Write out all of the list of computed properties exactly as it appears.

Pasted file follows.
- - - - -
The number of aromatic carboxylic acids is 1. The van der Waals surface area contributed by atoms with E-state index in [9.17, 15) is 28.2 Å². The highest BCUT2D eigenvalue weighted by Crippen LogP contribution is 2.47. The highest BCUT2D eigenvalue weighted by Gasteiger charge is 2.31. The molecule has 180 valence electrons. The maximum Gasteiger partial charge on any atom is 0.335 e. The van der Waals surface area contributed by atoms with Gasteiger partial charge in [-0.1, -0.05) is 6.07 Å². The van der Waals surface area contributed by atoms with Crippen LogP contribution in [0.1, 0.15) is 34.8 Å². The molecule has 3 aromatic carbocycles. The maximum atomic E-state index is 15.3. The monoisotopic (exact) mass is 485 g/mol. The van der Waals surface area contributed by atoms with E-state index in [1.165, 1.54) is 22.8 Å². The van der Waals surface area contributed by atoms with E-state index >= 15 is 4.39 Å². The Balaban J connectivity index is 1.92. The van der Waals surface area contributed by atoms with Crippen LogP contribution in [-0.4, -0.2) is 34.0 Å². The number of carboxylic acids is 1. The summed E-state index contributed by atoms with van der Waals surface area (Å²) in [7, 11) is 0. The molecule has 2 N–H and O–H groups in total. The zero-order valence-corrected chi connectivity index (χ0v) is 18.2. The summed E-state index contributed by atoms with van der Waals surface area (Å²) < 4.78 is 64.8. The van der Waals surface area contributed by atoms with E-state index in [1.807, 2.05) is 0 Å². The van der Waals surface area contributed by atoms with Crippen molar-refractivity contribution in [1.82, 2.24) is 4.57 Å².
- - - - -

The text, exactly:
The number of aromatic carboxylic acids is 1. The van der Waals surface area contributed by atoms with E-state index in [9.17, 15) is 28.2 Å². The highest BCUT2D eigenvalue weighted by Crippen LogP contribution is 2.47. The highest BCUT2D eigenvalue weighted by Gasteiger charge is 2.31. The molecule has 180 valence electrons. The maximum Gasteiger partial charge on any atom is 0.335 e. The van der Waals surface area contributed by atoms with Gasteiger partial charge in [-0.1, -0.05) is 6.07 Å². The van der Waals surface area contributed by atoms with Crippen LogP contribution in [0.1, 0.15) is 34.8 Å². The molecule has 3 aromatic carbocycles. The maximum atomic E-state index is 15.3. The monoisotopic (exact) mass is 485 g/mol. The van der Waals surface area contributed by atoms with E-state index in [1.165, 1.54) is 22.8 Å². The van der Waals surface area contributed by atoms with E-state index >= 15 is 4.39 Å². The Balaban J connectivity index is 1.92. The van der Waals surface area contributed by atoms with Crippen LogP contribution in [-0.4, -0.2) is 34.0 Å². The number of carboxylic acids is 1. The summed E-state index contributed by atoms with van der Waals surface area (Å²) in [7, 11) is 0. The molecule has 2 N–H and O–H groups in total. The zero-order valence-corrected chi connectivity index (χ0v) is 18.2. The summed E-state index contributed by atoms with van der Waals surface area (Å²) < 4.78 is 64.8. The van der Waals surface area contributed by atoms with E-state index in [1.807, 2.05) is 0 Å². The van der Waals surface area contributed by atoms with Crippen molar-refractivity contribution in [1.82, 2.24) is 4.57 Å².